Hands-on: Google Pixel Slate brings the true Chrome OS tablet debut [Video]




The Google Pixel Slate — being the first Chrome OS-powered tablet — was one of the stars of the show at the Google launch event. The touchscreen device takes the lessons learned from the Pixel C in 2014 and Google’s recent hardware experiences and fuses them into a standout flagship tablet device running Chrome OS for the first time.

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Extra sleek, the Pixel Slate measures in at just 7mm thick, 290mm wide and 202mm tall with a 3000 x 2000 pixel 12.3-inch display. With a  Corning Gorilla Glass 5 being at the heart of the display, it shouldn’t be as susceptible to nicks, scratches and scuffs quite so easily.  YouTube videos and gaming proved to a great experience, even when offered only a mere glimpse of what the device is capable of.

The anodized aluminum chassis and soft-touch edges make it comfortable to hold as simply a tablet device, but it’s the convertible nature of the Pixel Slate that pits it firmly against the iPad Pro and Windows convertible laptops. It weighs just 1.6lbs which is comparable to the 12.3-inch iPad Pro models, but unlike the Apple tablet that features a modified version of iOS, a fully touchscreen realized Chrome OS means many more options for application power.

A Pixel Imprint fingerprint sensor is fused into the power button for added Slate security and faster unlocks. Other things you can find around the body of the device include twin USB Type-C charge ports for charging, faster file transfer and the potential for 4K display output.

With any tablet device, there is an expectation that there will be a front facing camera for video calling, with the Pixel Slate including an optimized 8-megapixel, f/1.9 aperture wide-angle camera capable of 1080p at 30fps. The device also includes a rear 8-megapixel f/1.8 aperture camera that can capture video at 1080p 30fps. The cameras are more than passable, but performance of the Camera app in our tests weren’t great.

The base model comes with 4GB of RAM, 32GB of internal storage and an Intel Celeron processor. The CPU can be configured up to an i7 whilst RAM can be tailored up to 16GB, with the top tier Pixel Slate coming with 16GB of RAM, 256GB of internal storage and an Intel Core i7 processor.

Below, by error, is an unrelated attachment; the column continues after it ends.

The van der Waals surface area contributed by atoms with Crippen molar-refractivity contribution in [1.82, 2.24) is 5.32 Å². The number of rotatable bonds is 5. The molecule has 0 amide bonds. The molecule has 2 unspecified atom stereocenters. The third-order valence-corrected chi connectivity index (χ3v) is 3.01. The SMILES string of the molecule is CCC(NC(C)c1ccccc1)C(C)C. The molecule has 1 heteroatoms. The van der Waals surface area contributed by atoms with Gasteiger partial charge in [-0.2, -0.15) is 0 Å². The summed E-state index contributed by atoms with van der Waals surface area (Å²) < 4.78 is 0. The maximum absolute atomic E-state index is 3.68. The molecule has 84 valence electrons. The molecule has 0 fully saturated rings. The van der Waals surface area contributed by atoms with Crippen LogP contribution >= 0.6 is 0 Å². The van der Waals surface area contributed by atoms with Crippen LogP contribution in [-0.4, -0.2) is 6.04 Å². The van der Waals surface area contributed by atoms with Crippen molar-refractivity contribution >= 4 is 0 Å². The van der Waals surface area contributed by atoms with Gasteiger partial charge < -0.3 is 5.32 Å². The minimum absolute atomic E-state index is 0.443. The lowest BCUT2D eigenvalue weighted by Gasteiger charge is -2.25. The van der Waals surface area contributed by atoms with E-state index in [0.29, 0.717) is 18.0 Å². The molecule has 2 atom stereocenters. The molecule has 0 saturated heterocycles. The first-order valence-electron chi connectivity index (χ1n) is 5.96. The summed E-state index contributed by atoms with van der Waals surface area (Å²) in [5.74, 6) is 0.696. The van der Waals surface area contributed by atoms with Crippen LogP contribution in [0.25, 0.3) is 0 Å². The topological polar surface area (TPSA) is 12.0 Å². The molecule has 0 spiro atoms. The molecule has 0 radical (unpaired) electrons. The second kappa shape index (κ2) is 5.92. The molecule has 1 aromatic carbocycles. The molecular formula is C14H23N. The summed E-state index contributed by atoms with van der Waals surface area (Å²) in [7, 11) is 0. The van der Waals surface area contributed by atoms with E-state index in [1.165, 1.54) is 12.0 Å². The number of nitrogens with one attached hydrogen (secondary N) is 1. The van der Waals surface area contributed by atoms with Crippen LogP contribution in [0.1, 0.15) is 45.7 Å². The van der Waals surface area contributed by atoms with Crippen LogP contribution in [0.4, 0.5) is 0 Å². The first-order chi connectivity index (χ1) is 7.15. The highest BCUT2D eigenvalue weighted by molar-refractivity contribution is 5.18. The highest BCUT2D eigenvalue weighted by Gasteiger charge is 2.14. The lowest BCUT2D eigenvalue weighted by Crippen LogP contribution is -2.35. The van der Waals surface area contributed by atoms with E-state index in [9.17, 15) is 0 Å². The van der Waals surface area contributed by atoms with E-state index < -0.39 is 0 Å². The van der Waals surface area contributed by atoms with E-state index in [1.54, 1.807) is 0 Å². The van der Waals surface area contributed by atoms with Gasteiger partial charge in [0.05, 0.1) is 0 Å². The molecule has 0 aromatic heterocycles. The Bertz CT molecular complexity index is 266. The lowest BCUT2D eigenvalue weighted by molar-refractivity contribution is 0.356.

With a 48 watt-hour battery, you can expect up to 10 hours of usage on a single charge, whilst the fast charger included can take the battery from 0% to 100% in around two and a half hours. One bonus is that the fast charger also works with any other Pixel device — I was unable to see the device charging at the event so will have to take the stated charge times as fact until I get my hands on a review unit.

At the launch event, the Pixel Slate model was stated to have the Intel 8th Gen m3 processor and bore a pre-release version of the Chrome OS that we will see on the full debut. Chrome OS in this form factor impressed me much more than I expected it to, mainly due to just how smooth everything seemed to transition from tablet to docked mode, and then back again.

Google Pixel Slate Keyboard & Pixelbook Pen

The snap-on keypad combines with the software to give a desktop feel that I think puts this square in the position to make inroads into the Microsoft Surface market. Sure, there are a few issues, like a distinct lack of some important Pro-level applications and a slightly high entry price —  especially if you opt for the $199 keyboard — but overall this a step in the right direction for Chrome OS in my opinion.

Connecting the Pixel Slate to a Pixel Slate Keyboard is quick and simple and increases the thickness to 15mm when docked. The Quick Snap connector means it easily attaches and detaches without needing to be paired or even charged. The keys have great travel at 1.2mm and include backlighting alongside Ultra-quiet Hush Keys circular keys for almost silent typing.

It’s not quite a full layout but does include a dedicated Google Assistant key as standard. The keyboard also has an etched glass touchpad that is capable of multi-touch gesture support. Overall, the typing experience seemed great in our short time with it.

The Pixelbook Pen is fully compatible with the Pixel Slate and comes in a new color to match. Pressing and holding the button on the Pixelbook Pen allows for annotations or summoning of Google Assistant without needing to touch the Slate — but I would have preferred this to activate something else like brush type for instance. I think the Pixelbook Pen one of those extra bits of hardware that at first glance don’t seem that important or necessary but do complete the experience.

It’s add-ons like this that round-out the entire device, as it can compete on a playing field with the iPad Pro and the Apple Pencil. Annotating onscreen is great fun and the pen reacts really well to your swipes, presses and overall handwriting — no matter how bad it looks. I feel that this simple addition could make the Pixel Slate a great learning or creative device for millions of families and teachers.

When it comes to pricing, there’s basically a Pixel Slate for everyone. It goes all the way from $599 (4GB RAM, 32GB SSD, 8th Gen Intel Celeron processor) to $699 (8GB RAM, 64GB SSD, 8th Gen Intel Celeron processor) to $799 (8GB RAM, 64GB SSD, 8th Gen Intel m3 processor) to $999 (8GB RAM, 128GB SSD, 8th Gen Intel i5 processor) to a whopping $1599 (16GB RAM, 256GB SSD, 8th Gen Intel i7 processor). And on top of that, the Pixel Slate Keyboard is an extra $199 and the Pixelbook Pen is $99.

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